evidence being led and recorded took place in the first instance. The Appellants' objections were submitted in writing. These were to be considered by the Fourth Respondent and by resolution were to be accepted or rejected by them. Consequently there was no hearing where evidence was led and where a record was kept which, with all its defects, found its way to the First Respondent. It is therefore highly unlikely that in this way the proceedings before the First Respondent could be tainted with shortcomings or failures which existed in a record of the proceedings in first instance. It is however so that the proceedings were of an appellate nature. This is clear from the grounds of appeal, the heads of argument filed and the finding of First Respondent.

(iii) It cannot be denied that the errors committed in first instance were of a serious nature. The failure of justice in this instance lies at the root of a fair "hearing" in this instance and denied to Appellants their right to have their objection fairly considered with an open mind.


(iv) It is of importance to note that the failure which occurred did not result in a decision being taken which invaded personal rights of the Appellants. The question to be decided concerned the rezoning of certain erven. It had nothing to do with the liberty or rights of the Appellants and did not take away any of the rights of the Appellants. (See in this regard the cases referred" to by me hereinbefore and which applied the general rule laid down by McGarry J. in the Learv case, supra.)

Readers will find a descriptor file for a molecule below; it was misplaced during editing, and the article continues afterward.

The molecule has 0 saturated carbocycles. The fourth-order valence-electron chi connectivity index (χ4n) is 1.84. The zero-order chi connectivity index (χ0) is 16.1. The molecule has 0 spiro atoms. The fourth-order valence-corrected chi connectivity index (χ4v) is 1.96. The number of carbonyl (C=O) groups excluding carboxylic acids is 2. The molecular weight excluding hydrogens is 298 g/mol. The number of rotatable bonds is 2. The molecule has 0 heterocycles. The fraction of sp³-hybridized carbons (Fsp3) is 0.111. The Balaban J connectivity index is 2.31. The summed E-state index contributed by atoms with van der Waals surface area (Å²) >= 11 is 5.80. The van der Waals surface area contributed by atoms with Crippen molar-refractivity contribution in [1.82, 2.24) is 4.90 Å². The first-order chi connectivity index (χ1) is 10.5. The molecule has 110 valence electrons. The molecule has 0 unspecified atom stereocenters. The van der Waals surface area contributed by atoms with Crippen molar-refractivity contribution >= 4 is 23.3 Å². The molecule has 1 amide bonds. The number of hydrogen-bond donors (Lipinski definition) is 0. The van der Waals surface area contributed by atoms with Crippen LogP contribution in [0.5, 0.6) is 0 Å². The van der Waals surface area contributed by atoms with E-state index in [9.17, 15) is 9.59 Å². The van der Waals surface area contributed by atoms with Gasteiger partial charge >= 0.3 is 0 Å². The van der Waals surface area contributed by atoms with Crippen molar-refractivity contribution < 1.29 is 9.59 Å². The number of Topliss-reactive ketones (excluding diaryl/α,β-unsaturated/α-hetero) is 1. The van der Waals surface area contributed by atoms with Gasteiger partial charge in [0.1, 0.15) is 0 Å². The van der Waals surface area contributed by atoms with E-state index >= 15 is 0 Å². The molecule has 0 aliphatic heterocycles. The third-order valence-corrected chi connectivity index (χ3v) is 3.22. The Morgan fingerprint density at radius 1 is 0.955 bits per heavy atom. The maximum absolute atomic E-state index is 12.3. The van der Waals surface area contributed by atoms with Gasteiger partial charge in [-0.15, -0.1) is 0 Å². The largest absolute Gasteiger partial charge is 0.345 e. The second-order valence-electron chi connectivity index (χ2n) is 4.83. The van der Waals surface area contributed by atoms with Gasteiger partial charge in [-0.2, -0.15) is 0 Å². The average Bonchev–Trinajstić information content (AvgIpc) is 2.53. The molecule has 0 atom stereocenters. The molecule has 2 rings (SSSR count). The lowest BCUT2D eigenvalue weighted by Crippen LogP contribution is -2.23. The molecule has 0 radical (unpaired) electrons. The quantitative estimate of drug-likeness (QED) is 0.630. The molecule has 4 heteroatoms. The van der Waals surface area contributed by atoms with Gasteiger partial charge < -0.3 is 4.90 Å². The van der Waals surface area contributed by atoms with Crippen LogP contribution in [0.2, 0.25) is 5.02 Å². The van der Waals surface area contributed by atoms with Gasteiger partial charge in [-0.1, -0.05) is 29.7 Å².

This is not to mean that in cases, such as the present one, it will per se lead to a relaxation of the insistence on a fair hearing at all levels. The seriousness of the consequences of such a decision is however, in my opinion, a relevant factor to be considered and therefore requires that it be put in its correct perspective.

(v) There is no limit placed on the powers of the First Respondent to come to a proper decision on appeal. As such nothing stood in the way of the First Respondent to have considered, on the material put before her, the issue afresh and to have come to her own decision independent of what was decided by the Fourth Respondent.